ROCHESTER, Minn. — Misplacing keys, forgetting the way to a doctor’s appointment, trouble recalling a neighbor’s name: Are these examples of typical aging? What’s the difference between Alzheimer’s disease and other forms of dementia? What’s actually happening to the brain, and how can you keep it healthy?
The second edition “Mayo Clinic on Alzheimer’s Disease and Other Dementias: A Guide For People with Dementia and Those Who Care for Them” answers these questions and more. A follow-up to the 2013 edition, this 414-page paperback expands on young-onset Alzheimer’s disease and other types of dementias and offers more guidance for care partners.
“While researchers are still working on new therapies for Alzheimer’s disease and other dementias, significant progress has been made in our ability to diagnose dementia and detect Alzheimer’s disease changes even before symptoms start,” says Jonathan Graff-Radford, M.D., a behavioral neurologist at Mayo Clinic and co-editor. “Additionally, researchers now have a better understanding of which lifestyles are associated with healthy brain aging. This book covers these important topics for people with dementia and their friends and families.”
Alzheimer’s disease is the most common cause of dementia — a continuous decline in thinking, behavioral and social skills that disrupts a person’s ability to function independently. More than 5 million Americans have Alzheimer’s disease. As the population ages, the Alzheimer’s Association projects this number to rise to nearly 14 million by 2050.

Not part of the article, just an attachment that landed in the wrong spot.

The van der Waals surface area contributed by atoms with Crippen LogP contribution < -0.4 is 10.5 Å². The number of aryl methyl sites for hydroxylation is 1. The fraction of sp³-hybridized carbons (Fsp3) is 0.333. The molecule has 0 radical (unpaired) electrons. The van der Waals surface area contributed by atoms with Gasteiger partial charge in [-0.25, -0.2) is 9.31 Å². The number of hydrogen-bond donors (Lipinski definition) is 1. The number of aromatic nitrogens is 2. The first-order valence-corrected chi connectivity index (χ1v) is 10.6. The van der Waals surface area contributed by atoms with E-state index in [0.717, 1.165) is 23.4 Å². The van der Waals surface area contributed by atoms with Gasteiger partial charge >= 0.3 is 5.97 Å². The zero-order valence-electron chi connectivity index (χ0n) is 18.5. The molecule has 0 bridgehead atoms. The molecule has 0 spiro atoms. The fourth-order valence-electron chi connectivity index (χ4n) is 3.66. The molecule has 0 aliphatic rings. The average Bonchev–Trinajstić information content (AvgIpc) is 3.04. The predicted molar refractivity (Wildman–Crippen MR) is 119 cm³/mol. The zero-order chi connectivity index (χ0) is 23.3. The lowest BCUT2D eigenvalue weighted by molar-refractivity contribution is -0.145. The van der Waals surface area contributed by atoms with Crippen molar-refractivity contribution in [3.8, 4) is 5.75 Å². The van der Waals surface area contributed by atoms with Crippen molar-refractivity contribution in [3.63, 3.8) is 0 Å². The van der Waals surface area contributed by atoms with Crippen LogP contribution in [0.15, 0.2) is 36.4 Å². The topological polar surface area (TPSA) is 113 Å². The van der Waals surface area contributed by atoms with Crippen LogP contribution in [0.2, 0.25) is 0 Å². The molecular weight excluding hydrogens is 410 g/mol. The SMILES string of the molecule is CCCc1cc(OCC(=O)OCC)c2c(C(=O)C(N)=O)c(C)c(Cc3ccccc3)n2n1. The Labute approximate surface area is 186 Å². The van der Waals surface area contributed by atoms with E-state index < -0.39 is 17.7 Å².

When people receive a diagnosis of Alzheimer’s disease or another form of dementia — such as Lewy body dementia or frontotemporal degeneration — it can cause fear and anxiety for them and their loved ones. This new book, written for the general public, empowers readers with clear, factual information about how the brain works, diagnosis, treatment and research. Interspersed with personal stories of people living with dementia and their care partners, the book outlines disease-related changes that may be physical, mental or emotional, and how to handle them.
“This book was inspired by the real experts — those living with dementia and their care partners,” says Angela Lunde, co-editor and co-investigator in the Mayo Clinic Alzheimer’s Disease Research Center. “They have taught us that dementia is not just about decline and loss. There are ways to move forward, on a new path toward well-being and hope.”
Concern for brain health is a lifelong process, the editors note. Research shows everyone can take these steps at any age to reduce the risk of dementia and optimize brain health:
Stay physically active.
Follow a Mediterranean diet and maintain a healthy weight.
Get quality sleep.
Manage high blood pressure and diabetes.
Stay socially connected.
Learn new skills throughout life.